Author Topic: Unusual Grains  (Read 434 times)

Offline Joe

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Unusual Grains
« on: February 22, 2018, 03:57:36 PM »
Lately I've seen a few beers using weird thing for grains

Cop o' Beer from collective is using ramen noodles

Cheery pie Whole, Apple pie whole, pecan pie Whole from Right brain brewing use entire cherry pies

I've seen a few that i can't recall at the moment using birthday cakes and oreos.

My question is how? wont the frosting in a cake, or the filling in a pie ruin the mash?

I've always wanted to experiment with weird malts but this seems like a recipe for disaster.

Online dmtaylor

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Re: Unusual Grains
« Reply #1 on: February 22, 2018, 04:34:28 PM »
My club made a German chocolate cake beer one time.

It was a dumper.  The frosting and oils did indeed ruin the beer I think.

Experimentation is fine, to a point.  But I think a cake or pie or donut *inspired* beer might typically taste better than adding actual cakes, pies, donuts, etc.  Twinkies, anyone??  Ick.
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Offline Joe

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Re: Unusual Grains
« Reply #2 on: February 22, 2018, 04:52:27 PM »
that's my thought. but the ramen beer is great and the pie beer is pretty good too. that's why i'm curious. both those beers claim to use the ingredients in the mash.

Offline hopfenundmalz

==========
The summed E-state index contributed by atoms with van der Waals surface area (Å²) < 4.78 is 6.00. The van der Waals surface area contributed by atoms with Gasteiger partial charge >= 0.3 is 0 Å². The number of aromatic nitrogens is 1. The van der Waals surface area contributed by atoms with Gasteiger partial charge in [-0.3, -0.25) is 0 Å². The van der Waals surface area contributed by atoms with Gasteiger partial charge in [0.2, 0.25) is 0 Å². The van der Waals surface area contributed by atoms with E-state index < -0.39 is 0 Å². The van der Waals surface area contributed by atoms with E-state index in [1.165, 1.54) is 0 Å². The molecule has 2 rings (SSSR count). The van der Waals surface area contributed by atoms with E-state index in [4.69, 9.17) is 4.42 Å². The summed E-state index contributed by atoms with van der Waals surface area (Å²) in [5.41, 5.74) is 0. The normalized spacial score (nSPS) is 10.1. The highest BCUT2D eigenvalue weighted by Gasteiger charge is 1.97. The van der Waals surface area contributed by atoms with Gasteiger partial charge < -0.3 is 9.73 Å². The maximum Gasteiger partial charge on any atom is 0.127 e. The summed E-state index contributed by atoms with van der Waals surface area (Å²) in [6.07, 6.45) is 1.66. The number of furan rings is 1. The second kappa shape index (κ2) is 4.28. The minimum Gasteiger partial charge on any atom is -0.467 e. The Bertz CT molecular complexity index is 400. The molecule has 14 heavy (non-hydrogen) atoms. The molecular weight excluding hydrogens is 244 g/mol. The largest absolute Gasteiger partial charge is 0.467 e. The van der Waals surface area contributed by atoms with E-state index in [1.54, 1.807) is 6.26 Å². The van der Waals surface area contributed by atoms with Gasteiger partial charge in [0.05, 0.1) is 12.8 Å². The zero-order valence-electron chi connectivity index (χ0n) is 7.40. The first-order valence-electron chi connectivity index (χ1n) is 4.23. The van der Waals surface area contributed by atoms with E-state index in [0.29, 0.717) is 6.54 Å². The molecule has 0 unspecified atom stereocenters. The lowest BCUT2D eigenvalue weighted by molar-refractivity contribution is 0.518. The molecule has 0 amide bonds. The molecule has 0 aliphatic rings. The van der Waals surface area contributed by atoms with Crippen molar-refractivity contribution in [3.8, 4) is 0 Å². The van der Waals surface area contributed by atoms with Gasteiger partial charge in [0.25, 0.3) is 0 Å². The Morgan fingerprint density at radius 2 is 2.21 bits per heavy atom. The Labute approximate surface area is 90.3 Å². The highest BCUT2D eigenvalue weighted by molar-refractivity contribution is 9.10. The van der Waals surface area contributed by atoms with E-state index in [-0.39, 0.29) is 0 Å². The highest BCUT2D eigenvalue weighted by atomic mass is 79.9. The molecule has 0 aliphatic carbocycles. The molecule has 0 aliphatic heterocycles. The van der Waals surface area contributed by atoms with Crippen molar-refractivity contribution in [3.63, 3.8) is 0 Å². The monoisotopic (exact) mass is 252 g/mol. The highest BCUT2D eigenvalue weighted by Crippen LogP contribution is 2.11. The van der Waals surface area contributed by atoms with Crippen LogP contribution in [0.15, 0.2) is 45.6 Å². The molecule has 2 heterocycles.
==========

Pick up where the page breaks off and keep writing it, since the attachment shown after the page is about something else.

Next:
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Re: Unusual Grains
« Reply #3 on: February 22, 2018, 05:07:47 PM »
A good flakey pie crust will use lard as an ingredient. I would worry about head retention if I were to use one like that.

Edit, those use pies from Grand Traverse Pie Co. Decent pies, but the crusts are not like Grandma used to make.
« Last Edit: February 22, 2018, 05:11:44 PM by hopfenundmalz »
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Offline Robert

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Re: Unusual Grains
« Reply #4 on: February 22, 2018, 06:57:46 PM »
Instant ramen noodles are flash fried and I'd worry about the fat, but fresh (real) ramen are just flour, water, and alkaline salts (calcium hydroxide usually.)  (So why not just use flour and avoid accounting for the water content in your mash bill?) I've heard of a lot of homebrewers using breakfast cereals for the flavors.  Read the label to see if there's anything detrimental in there.  But on the whole, I'd agree with Dave.  Use flavorings that are _suggestive_ of other foods.  The pumpkin spice model.
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Offline Joe

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Re: Unusual Grains
« Reply #5 on: February 22, 2018, 08:19:27 PM »
that's kinda the sentiment i'm leaning on. It'd be cool to have that "brewed with a whole cake" thing but i'm not ever willing to sacrifice flavor for a gimmik

Offline Robert

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Re: Unusual Grains
« Reply #6 on: February 22, 2018, 08:57:30 PM »